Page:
Once day a confident and cheerful lady walked through my door. I was at home with my little girl who said a quick hello and started milling about curiously as I chatted with the stranger.
An hour later, the woman became a part of our household and went about settling in as I carried on with some work on the table.
The next time the lady passed by, my little girl ran after her asking her why she “wasn’t putting her left foot down properly” when walking. This question was posed ever so innocently that one could not even consider finding the child un-empathetic or rude, let alone take offense.
In spite of all the awareness created over the years, we are yet to confidently say we have kicked polio out of Kenya.
Explaining this to a six-year old grew both me and our new help in a new dimension. Let’s just say we’re still answering questions about ‘Auntie’s’ leg but I tell you this story because of my daughter’s very direct question about a matter most of us would not only find uncomfortable but avoid bringing up at all costs.
We are not born with this avoidance of potentially difficult matters. We are trained into it.
By this training, a far more paralysing condition than polio is systematically inculcated into our lives from a very early age.
We are trained to single out those who are different from us and treat them as such - usually negatively.
Our ignorance about others allows a considerable level of fear to reside in us. The fear translates into nil or limited contact with things or people unlike ourselves denying us the benefit of a different perspective that free, open and close interaction with them would afford us.
Conversely, this fear turns inward over time resulting in our own fear of being singled out by the time we are adults. The result is that we end up avoiding standing out when others conform or seem in unison with the rest of the herd.
This didn’t even occur to my daughter. She saw an unusual phenomenon and had no qualms about inquiring into it because unlike you and I, no one has systematically taught fear to her.
The thought that her question would be uncomfortable or frowned upon didn’t even occur to her and if it did, it didn’t stop her question.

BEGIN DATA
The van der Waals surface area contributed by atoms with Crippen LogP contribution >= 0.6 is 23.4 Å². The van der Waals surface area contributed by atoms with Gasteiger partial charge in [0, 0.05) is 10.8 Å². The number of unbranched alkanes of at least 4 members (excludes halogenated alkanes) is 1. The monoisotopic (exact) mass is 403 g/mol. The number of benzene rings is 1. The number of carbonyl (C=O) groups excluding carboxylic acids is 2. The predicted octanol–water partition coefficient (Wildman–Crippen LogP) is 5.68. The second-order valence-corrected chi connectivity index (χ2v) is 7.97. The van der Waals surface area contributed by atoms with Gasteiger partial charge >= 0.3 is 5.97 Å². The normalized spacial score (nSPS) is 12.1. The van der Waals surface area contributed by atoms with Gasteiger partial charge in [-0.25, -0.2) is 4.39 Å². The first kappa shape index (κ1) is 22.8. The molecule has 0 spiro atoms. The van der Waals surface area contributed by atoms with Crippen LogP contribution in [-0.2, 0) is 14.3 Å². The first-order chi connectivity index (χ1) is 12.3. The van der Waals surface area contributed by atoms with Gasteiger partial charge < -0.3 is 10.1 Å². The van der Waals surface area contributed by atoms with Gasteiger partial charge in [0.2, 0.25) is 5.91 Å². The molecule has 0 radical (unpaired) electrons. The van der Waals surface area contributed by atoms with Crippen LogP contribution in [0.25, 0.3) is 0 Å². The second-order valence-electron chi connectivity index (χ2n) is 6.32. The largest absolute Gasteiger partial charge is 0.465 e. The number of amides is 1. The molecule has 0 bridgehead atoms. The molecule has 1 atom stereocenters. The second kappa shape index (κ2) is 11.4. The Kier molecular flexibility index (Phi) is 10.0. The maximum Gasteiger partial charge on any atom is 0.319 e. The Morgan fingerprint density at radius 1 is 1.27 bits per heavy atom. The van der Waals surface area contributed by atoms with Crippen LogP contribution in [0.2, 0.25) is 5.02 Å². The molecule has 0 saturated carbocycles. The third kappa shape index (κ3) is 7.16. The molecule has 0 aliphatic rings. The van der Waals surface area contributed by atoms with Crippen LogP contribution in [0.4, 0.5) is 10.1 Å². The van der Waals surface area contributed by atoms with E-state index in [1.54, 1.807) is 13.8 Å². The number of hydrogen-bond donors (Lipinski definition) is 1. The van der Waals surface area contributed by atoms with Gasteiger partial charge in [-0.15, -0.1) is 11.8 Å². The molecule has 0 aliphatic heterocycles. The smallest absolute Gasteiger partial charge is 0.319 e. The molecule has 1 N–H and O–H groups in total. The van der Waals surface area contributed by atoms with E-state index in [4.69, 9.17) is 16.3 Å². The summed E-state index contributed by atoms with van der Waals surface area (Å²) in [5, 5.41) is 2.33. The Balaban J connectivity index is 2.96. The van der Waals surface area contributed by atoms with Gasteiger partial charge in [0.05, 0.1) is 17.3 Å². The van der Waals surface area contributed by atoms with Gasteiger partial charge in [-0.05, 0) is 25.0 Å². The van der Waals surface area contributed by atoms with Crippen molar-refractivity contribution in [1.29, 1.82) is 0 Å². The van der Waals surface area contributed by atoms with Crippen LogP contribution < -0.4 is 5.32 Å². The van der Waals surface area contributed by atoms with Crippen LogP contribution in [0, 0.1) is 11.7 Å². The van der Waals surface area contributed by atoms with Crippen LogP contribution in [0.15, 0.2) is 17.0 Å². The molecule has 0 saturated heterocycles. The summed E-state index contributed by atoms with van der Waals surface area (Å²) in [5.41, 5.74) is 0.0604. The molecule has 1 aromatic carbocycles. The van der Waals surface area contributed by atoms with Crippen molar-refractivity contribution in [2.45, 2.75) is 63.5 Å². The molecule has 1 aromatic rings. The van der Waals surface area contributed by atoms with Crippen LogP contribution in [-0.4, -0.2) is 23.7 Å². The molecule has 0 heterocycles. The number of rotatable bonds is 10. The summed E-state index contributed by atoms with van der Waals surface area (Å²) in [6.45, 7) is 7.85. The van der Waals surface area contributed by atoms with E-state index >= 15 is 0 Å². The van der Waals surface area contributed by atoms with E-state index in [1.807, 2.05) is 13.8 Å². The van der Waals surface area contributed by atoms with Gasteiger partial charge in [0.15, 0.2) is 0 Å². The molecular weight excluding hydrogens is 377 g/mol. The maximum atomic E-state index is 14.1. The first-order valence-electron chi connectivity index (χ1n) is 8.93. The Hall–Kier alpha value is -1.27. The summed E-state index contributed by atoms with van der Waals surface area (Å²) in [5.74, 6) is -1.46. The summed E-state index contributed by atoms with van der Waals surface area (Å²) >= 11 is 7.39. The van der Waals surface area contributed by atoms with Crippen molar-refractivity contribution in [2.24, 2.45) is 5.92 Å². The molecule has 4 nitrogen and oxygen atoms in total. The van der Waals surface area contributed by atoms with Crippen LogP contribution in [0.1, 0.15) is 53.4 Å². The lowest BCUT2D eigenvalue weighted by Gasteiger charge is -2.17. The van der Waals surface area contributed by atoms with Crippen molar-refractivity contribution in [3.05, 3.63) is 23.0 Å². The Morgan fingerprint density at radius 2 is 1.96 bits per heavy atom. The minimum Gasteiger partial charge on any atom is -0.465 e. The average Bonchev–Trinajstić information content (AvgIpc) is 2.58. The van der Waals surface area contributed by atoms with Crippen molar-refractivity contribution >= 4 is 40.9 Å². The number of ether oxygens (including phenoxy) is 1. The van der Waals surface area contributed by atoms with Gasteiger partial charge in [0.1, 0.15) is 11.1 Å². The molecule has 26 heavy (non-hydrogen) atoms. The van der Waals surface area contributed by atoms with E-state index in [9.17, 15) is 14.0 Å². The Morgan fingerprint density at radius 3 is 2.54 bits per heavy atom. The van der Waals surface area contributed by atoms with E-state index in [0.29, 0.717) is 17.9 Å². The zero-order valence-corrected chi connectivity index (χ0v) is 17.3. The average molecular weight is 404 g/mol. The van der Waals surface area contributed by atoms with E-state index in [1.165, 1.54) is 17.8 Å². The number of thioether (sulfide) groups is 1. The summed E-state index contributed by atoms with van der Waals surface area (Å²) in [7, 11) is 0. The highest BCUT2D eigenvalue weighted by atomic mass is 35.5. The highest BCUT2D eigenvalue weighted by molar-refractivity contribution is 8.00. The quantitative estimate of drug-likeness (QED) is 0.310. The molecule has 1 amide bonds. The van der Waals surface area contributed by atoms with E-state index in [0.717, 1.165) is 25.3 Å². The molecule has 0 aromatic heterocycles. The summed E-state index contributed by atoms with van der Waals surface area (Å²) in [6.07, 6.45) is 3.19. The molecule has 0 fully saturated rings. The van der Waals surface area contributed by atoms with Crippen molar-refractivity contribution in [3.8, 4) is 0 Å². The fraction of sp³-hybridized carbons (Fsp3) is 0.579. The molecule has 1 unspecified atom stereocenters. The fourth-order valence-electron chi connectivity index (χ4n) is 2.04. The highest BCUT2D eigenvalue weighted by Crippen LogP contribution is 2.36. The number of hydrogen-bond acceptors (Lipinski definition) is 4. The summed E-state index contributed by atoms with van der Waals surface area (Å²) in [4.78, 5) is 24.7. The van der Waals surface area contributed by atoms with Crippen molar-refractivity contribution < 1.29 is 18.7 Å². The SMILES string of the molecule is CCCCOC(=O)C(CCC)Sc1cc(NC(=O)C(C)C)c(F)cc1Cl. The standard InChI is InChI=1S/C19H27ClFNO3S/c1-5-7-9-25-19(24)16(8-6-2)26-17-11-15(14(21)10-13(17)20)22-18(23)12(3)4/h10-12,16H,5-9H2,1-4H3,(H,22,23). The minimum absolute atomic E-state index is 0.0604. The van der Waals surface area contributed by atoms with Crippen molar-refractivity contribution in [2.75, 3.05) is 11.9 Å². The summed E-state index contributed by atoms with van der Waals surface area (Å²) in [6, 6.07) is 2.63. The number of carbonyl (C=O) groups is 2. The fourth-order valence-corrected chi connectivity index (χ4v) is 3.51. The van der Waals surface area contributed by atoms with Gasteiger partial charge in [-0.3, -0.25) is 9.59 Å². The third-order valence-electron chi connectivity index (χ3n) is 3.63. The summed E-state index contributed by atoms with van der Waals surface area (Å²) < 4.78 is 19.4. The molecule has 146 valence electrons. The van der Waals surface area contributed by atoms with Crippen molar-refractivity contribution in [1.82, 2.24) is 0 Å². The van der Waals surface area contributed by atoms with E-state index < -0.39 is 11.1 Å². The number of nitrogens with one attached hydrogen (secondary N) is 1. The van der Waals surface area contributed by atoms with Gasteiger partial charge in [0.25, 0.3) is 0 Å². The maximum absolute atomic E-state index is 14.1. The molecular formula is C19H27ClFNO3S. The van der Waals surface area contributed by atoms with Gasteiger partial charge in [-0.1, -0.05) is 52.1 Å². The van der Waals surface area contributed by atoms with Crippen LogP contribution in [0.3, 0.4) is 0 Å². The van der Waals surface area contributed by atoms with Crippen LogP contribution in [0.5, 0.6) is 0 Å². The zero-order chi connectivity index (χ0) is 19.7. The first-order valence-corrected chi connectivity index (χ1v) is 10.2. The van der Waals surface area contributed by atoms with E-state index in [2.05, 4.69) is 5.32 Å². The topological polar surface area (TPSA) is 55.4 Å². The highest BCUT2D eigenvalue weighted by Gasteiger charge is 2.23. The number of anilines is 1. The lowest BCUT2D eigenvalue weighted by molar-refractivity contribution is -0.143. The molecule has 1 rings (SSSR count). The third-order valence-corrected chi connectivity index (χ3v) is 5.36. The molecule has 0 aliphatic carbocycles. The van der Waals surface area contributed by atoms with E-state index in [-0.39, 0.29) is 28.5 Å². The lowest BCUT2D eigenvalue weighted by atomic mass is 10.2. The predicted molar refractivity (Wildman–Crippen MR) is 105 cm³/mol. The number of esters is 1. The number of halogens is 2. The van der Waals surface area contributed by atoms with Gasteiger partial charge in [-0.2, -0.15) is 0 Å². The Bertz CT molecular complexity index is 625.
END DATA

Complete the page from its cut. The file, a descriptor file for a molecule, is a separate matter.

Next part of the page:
Now I am not suggesting that you go around putting people on the spot by acting in a childlike manner. I suggest that we re-look all-encompassing “institution of fear” and interrogate how it affects our outcomes. How the fear in us keep us smack in the way of our own success.
Fear is a fantastic ‘people control’ mechanism. All one need do is scare the day lights out of them the minute they gain some level of consciousness in childhood and keep them forever towing the line.
Even better is the fact that it becomes the default way of being - you don’t need to worry about the next generation because it will inevitably be passed on as the norm. “Culture” or “custom”, it is fondly referred to as. I say stop!
Wake up and smell the fresh morning brew of the beautiful truth with which we’re all gifted. That your ethnic background, the wealth or lack of it of your family, formal education, your creed or race do not necessarily determine how high you can scale.
Gain the awareness that anything or anyone that uses fear in you employs a tool that only you can sharpen by willingly subscribing to “Club Fear”. Your membership is kept constantly renewed year after year by repeatedly turning up the “Fear Knob” in you.
“Better safe...”, “better the devil...”, “you never know...”, “hurry hurry has...”, I could go on but I’m confident you could write a book on these. You already know the litany of fear-inducing statements that we acknowledge and fully accept in daily conversation.
The statements that stop us in our tracks every moment we make a daring attempt to step out of the ordinary and leap onto living our purpose. We hear these statements all around us and go right back in line like migrating wildebeests - more out of fear of the unknown than herd mentality, unfortunately.
The good news is that fear is not a genetic disease. It is taught to us and as such, we can un-learn it starting now.
To shun fear I’d suggest that we immediately unsubscribe from that limiting club and all of its membership rules and regulations.
That’s when we shake off the yokes of control by this paralysing feeling and gain control of our definite paths and the pace at which we walk them.